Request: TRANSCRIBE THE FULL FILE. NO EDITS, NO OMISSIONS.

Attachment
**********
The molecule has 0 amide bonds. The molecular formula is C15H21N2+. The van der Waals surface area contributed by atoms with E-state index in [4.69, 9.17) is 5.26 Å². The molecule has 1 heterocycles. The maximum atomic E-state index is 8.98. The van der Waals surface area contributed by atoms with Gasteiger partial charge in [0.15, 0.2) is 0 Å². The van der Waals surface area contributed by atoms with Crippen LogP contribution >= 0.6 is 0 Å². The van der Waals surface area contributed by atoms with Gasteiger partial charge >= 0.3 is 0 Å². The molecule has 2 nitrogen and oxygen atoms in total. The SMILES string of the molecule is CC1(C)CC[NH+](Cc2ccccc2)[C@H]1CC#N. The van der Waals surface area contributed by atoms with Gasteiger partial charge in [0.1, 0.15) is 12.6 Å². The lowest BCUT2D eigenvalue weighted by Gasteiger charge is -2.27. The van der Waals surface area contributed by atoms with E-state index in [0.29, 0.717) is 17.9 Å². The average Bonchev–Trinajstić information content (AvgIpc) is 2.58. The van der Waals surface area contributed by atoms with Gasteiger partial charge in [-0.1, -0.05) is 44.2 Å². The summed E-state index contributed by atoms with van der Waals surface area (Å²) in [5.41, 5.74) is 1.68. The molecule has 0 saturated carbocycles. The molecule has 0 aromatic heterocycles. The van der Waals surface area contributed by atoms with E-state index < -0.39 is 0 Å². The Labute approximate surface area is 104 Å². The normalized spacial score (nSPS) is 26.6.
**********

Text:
The molecule has 0 amide bonds. The molecular formula is C15H21N2+. The van der Waals surface area contributed by atoms with E-state index in [4.69, 9.17) is 5.26 Å². The molecule has 1 heterocycles. The maximum atomic E-state index is 8.98. The van der Waals surface area contributed by atoms with Gasteiger partial charge in [0.15, 0.2) is 0 Å². The van der Waals surface area contributed by atoms with Crippen LogP contribution >= 0.6 is 0 Å². The van der Waals surface area contributed by atoms with Gasteiger partial charge >= 0.3 is 0 Å². The molecule has 2 nitrogen and oxygen atoms in total. The SMILES string of the molecule is CC1(C)CC[NH+](Cc2ccccc2)[C@H]1CC#N. The van der Waals surface area contributed by atoms with Gasteiger partial charge in [0.1, 0.15) is 12.6 Å². The lowest BCUT2D eigenvalue weighted by Gasteiger charge is -2.27. The van der Waals surface area contributed by atoms with E-state index in [0.29, 0.717) is 17.9 Å². The average Bonchev–Trinajstić information content (AvgIpc) is 2.58. The van der Waals surface area contributed by atoms with Gasteiger partial charge in [-0.1, -0.05) is 44.2 Å². The summed E-state index contributed by atoms with van der Waals surface area (Å²) in [5.41, 5.74) is 1.68. The molecule has 0 saturated carbocycles. The molecule has 0 aromatic heterocycles. The van der Waals surface area contributed by atoms with E-state index < -0.39 is 0 Å². The Labute approximate surface area is 104 Å². The normalized spacial score (nSPS) is 26.6.